Audience for a Playground
ARCHITECTURE, CITIZENSHIP & LEARNING
CREATING A CIVIC SPACE FOR THE NEIGHBORHOOD / / / /
VILLA VERDE, CONSTITUCIÓN, CHILE
CONTEXT OF THE PROJECT
Working in the context of neighborhoods is always an enriching experience, especially when the project which is being created is desired and needed by its inhabitants, and when a physical change in their built environment seeks to promote community life.
"Audience for a Playground" is the name of the FONDART project from which this work began.
The challenge? The lack of active shared spaces available to gather, within the paradigmatic Villa Verde housing scheme composed of 484 families, designed by Elemental.
Location? In the commune of Constitución, Maule Region
The action? A simple response delivered by the leaders of this community: to construct spectator stands in front of the multi-use sports pitch which currently receives the most traffic of residents. But it is not about a grandstand, rather it is about a set of steps / different levels designed and built together as a community. Economic resources are scarce and for this reason the community are invited to collaborate directly with their knowledge of local materials and building techniques to construct the project.
EXPLORING THE SCALE OF THE DESIGN
Starting the Process: Presentations, workshops and informative meetings were held with the leaders of the Neighborhood Boards and interest groups such as the Senior Adults Group and Sports Club. Following these events a calendar of meetings were scheduled to gather the community to participate in the design, and coordinate and take part in the construction.
FIRST DESIGN WORKSHOP
On the afternoon of Saturday 20th May, the participants explored their ideas for the project by creating quick proposals in their individual sketchbooks and pencils to create active material to open the discussion. The only two conditions applied were: to provide the facility of a spectator stand overlooking the multi-use sports pitch, and for it to sit within the limits of the triangular shape of the site. Over two hours, which passed rapidly, the site was measured to obtain a clearer understanding of its scale. After that, ideas which the participants sketched then discussed in groups to create a common plan. Identifying the key requests from the community, these elements which were scaled 1:1 with bamboo drawings, were projected on the ground with the scaled measurements to understand how they could start to relate to each other and most importantly to the high traffic context.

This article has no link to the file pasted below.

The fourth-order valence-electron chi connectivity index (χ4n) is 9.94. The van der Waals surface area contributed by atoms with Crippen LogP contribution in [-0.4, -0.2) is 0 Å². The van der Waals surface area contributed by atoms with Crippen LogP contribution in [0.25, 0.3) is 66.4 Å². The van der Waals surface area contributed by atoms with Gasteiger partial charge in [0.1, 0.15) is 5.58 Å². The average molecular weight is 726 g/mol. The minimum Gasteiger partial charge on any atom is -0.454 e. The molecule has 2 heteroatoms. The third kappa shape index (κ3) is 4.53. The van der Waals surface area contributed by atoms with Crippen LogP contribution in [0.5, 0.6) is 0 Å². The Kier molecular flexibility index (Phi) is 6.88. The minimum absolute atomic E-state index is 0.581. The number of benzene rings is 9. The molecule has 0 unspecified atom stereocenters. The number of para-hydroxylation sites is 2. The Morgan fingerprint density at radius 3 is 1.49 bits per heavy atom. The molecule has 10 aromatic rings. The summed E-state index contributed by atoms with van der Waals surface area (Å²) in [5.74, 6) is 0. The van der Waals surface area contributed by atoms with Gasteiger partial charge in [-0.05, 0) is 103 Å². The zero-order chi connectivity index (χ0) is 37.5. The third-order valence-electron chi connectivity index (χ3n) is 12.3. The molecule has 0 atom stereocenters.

This exercise allowed the neighbours to refine their ideas and to modify those drawn quickly on the plan which at first seemed good, but needed another point of view to identify alternative solutions which would work better.
It is important to highlight the activity with children who designed their own 1:1 spaces based on a reflection on their current uses, the qualities of space and the games they wanted to play. From drawing in a quick session to extract quick ideas, they followed an experiential route that was established in sketches and resulted structures in the field, allowing them to contribute to the general discussion, and explain their ideas to the adults. This last point is essential in the creation of a genuinely intergenerational public space. To provide a platform to expose opinions about one's built environment in front of an an audience from an early age helps to form responsible citizens and reduces fear in speaking.
With meetings where the community can create, expose their ideas, dialogue, draw and build them, we all finish the experience happier and more ambitious of where the project can go.
CHILDREN CREATING STRUCTURES
FOR COMMUNITY PLAY
Not only do they draw, they also design and present (and express themselves to the audience), for example, on ther first page of Isidora's sketchbook, the minimalist image is a stone sculpture, one of this 3 year old's projects for her neighbourhood (right image).
Context of the Villa Verde Housing
In Collaboration with:
Urbanismo Social Foundation
Financed by the National Council of Culture and the Arts